Tempted to say: they were both just fine. And leave it at that. But…
1. Clinton is, without question, the better debater, BUT…for those worried about Obama’s lack of experience, he absolutely held his own, seemed a plausible President, not a greenhorn.
2. Clinton had the early advantage because the conversation was about health care–and her plan is, let’s face it, better than Obama’s…Obama’s right: most people without health insurance want it and can’t afford it…But Clinton’s righter: It is the moral responsibility of healthy young people who can afford to buy in to do so in order to enlarge the community, lower the rates and make it harder for the insurance companies to reject anyone. They’re going to get old, and ill, and frail eventually, too. I just wish Clinton would make that case more directly. (Obama’s failure to come up with a universal plan remains one of the disappointing mysteries of this campaign.)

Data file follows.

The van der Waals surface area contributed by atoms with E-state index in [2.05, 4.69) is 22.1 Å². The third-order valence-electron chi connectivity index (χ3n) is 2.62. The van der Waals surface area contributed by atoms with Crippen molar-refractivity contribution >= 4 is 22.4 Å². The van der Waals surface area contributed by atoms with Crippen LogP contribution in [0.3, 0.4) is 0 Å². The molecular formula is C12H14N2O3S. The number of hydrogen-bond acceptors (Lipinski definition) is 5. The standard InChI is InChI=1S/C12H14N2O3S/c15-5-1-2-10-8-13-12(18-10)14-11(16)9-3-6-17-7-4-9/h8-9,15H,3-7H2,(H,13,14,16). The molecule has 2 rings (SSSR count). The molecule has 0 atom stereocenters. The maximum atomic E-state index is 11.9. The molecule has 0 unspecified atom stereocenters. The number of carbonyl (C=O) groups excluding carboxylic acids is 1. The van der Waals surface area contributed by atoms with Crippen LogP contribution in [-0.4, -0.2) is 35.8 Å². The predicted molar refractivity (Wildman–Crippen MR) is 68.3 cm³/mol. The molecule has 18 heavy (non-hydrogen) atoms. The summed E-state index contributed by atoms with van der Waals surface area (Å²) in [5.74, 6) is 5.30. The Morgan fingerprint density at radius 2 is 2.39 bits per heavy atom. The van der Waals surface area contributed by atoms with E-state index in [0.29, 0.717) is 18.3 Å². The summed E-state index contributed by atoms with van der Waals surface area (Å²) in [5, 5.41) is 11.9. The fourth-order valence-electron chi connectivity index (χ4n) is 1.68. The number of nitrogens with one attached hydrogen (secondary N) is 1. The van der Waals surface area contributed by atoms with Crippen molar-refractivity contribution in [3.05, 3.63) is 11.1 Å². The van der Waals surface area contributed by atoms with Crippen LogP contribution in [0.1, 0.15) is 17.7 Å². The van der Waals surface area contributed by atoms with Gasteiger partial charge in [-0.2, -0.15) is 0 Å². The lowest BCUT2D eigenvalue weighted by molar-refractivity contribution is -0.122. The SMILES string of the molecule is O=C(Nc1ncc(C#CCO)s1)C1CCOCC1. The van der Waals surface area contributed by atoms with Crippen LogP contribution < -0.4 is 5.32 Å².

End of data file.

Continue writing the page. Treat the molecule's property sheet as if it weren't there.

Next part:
3. Obama won the back end of the debate, especially the Iraq portion. Clinton dithered around in the weeds trying (unsuccessfully) to explain her vote…and Obama said a very important thing: That the real problem with Iraq was “the mindset that got us in the war in the first place.” That means he intends to challenge McCain on basic assumptions, which is the best way for Democrats to win the national security debate. As long as McCain can get away with describing tenuous tactical gains as “winning,” he seems stronger. But if Obama–or Clinton–can change the focus of the debate to the question of strategy–the Bush Doctrine of pre-emption and broader foreign policy priorities (real Al Qaeda v. Al Qaeda in Iraq), McCain has a far more diffiult hill to climb. Then again, I can’t imagine that there are more than 37 Americans thrilled by the possibility of a 100 year occupation of the fierce, tribal, non-country of Mesopotamia. Ask the Brits, Turks or the Ancient Persians how much fun that can be.
4. Clinton needed to either (a) acknowledge that Bill had gone a little overboard and that she’d taken him to the woodshed or (b) tell a joke when asked about her husband’s role in the campaign.
But, as I said at the top, both candidates can be proud of their work tonight. Both were plausible Presidents. And both seemed far more serious and knowledgeable than the Republicans of yesternight.